- Class 5 felony: A hit and run collision with property damage in excess of $1,000 or in which someone dies or is injured is punishable by a fine as high as $2,500 and up to 10 years in prison. The person’s license to drive can be revoked for one year.
- Class 1 misdemeanor: A hit and run collision with damage up to $1,000 to attended property is punishable by up to 12 months in jail and a fine up to $2,500. A motorist’s license to drive can be suspended for up to six months if the damage was in excess of $500.
- Class 1 misdemeanor: A hit and run accident with unattended property that causes more than $500 in damage is punishable by up to 12 months in jail, a fine up to $2,500 and a six-month suspension of the person’s license to drive.
- Class 1 misdemeanor: A hit and run accident causing damage to unattended property of $500 or less is punishable by up to 12 months in jail and a fine up to $2,500.
- Class 4 misdemeanor: A hit and run that causes up to $250 in damage to unattended property is punishable by a fine not to exceed $250.
Passengers violating the law obligating them to report hit and run collisions could be sentenced to serve up to five years in prison and pay a fine not to exceed $2,500 for committing a Class 6 felony if the accident resulted in death or injury to another person. If no one is killed or injured, but there is damage in excess of $250 to attended or unattended property, the fine could be as high as $2,500 and the passenger could face up to 12 months in a local jail for committing a Class 1 misdemeanor. The misdemeanor conviction also includes suspension of the person’s driver’s license for up to six months.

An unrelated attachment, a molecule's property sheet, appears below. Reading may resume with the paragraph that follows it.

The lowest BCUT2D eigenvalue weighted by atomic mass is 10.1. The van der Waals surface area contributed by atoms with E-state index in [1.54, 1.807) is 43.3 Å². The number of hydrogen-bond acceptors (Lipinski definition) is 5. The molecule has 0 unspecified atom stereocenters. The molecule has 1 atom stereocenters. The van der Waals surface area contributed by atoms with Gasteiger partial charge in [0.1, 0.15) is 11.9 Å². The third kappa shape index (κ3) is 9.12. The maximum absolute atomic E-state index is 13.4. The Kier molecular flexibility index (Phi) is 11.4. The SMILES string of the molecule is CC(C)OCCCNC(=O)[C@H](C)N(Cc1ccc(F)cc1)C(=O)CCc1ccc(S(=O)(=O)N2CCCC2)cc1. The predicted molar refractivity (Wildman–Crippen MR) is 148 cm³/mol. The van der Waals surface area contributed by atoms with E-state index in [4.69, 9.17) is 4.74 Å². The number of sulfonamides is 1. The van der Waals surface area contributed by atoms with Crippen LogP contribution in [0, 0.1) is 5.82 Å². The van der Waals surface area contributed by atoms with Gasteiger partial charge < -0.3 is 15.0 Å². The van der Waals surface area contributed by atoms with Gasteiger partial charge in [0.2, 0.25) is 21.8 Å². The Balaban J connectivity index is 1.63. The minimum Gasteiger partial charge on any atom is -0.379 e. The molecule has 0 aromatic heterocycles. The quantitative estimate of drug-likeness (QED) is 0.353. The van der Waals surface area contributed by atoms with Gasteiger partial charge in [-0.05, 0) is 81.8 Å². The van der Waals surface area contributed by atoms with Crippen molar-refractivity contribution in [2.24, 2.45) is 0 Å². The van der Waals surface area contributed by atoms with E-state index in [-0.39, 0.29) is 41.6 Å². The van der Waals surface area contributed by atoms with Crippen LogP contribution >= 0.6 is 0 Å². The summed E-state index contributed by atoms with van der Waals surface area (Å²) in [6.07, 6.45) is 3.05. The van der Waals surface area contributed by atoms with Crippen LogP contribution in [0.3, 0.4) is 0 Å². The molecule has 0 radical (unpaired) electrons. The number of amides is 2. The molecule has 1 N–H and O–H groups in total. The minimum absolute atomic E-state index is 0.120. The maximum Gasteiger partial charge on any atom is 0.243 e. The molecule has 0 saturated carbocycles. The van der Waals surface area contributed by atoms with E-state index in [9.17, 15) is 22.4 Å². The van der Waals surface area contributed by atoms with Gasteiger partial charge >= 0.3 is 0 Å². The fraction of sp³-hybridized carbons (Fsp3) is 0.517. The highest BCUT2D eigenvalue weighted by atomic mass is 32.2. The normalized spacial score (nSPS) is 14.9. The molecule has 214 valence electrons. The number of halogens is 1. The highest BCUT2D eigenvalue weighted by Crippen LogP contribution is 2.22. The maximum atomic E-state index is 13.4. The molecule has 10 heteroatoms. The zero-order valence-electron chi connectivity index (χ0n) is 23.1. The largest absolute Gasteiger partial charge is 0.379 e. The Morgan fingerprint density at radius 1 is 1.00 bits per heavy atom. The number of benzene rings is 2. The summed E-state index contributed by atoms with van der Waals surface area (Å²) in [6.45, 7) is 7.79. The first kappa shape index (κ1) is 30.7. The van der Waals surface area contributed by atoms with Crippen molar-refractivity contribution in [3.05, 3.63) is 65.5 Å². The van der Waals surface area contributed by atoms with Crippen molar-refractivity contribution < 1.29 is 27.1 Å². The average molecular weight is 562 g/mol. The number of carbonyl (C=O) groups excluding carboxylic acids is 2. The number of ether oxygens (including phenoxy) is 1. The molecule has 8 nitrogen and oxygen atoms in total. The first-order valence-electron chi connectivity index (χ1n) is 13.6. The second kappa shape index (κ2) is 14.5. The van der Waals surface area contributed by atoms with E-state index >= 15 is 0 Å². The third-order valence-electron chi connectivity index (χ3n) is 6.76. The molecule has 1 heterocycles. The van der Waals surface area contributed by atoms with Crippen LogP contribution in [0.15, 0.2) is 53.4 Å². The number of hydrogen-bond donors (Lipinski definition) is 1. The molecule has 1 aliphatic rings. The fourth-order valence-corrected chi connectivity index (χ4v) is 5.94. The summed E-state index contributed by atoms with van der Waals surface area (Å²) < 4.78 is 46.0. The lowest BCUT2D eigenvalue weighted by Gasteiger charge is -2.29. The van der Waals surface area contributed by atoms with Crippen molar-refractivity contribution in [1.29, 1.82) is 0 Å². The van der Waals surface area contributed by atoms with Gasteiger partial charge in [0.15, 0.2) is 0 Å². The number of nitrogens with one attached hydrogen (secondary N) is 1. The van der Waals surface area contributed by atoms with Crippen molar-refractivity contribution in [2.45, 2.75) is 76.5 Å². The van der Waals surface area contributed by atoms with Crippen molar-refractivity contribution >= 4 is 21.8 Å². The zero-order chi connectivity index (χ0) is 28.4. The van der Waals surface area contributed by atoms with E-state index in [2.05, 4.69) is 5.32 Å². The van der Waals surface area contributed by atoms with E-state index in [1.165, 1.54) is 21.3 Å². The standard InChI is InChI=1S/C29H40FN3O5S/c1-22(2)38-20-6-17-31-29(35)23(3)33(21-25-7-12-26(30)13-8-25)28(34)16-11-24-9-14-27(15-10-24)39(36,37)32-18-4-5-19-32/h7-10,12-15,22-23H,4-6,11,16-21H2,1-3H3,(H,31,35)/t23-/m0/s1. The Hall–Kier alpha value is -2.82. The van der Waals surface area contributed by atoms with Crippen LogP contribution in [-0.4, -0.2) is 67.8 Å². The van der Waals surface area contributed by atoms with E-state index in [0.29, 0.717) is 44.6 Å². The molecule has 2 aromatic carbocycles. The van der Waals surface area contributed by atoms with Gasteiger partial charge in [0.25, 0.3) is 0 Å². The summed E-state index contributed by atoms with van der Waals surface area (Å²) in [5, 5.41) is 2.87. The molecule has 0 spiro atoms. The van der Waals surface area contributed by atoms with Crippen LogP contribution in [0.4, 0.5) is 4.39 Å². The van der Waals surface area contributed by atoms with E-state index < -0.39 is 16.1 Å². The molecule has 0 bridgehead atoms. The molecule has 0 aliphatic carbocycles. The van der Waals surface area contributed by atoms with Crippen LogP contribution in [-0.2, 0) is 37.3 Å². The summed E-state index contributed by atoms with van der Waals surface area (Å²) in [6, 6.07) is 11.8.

Simply because the property damage is $250 or less does not mean a passenger who violates the law escapes being punished. The violation is a Class 4 misdemeanor, and the penalty is a fine that could be as high as $250.
Something passengers and drivers should keep in mind about convictions for leaving an accident scene is the long-term consequences of a criminal record. Felony and misdemeanor convictions result in a criminal record that shows up on background checks most employers routinely perform on applicants for employment.
What People Should Do if They Failed to Report an Accident
Hit and run accidents don't go away. Police investigate them until they find out the individuals who were responsible. Eventually, they are arrested and criminal charges are filed.
Reporting the accident is the best thing people can do to protect themselves against criminal charges. However, if too much time has elapsed since the accident, it is best for them to speak to competent hit and run attorneys before making any statements to police about the matter.
Statements made to police can be used against the person in a criminal prosecution. The ability to speak to an attorney before being questioned by police is a right a person facing charges for not reporting an accident should exercise.
Hampton Roads Hit and Run Lawyers
The traffic defense attorneys at The Law Offices of John W. Lee, P.C., are a person’s best source of legal advice and experienced guidance when confronted by a hit and run case. Set an appointment with one of four convenient offices near you serving Hampton Roads - Newport News, Hampton, Virginia Beach and Chesapeake. Find out more about what they can do by calling (757) 896-0868 to schedule a free and confidential initial consultation.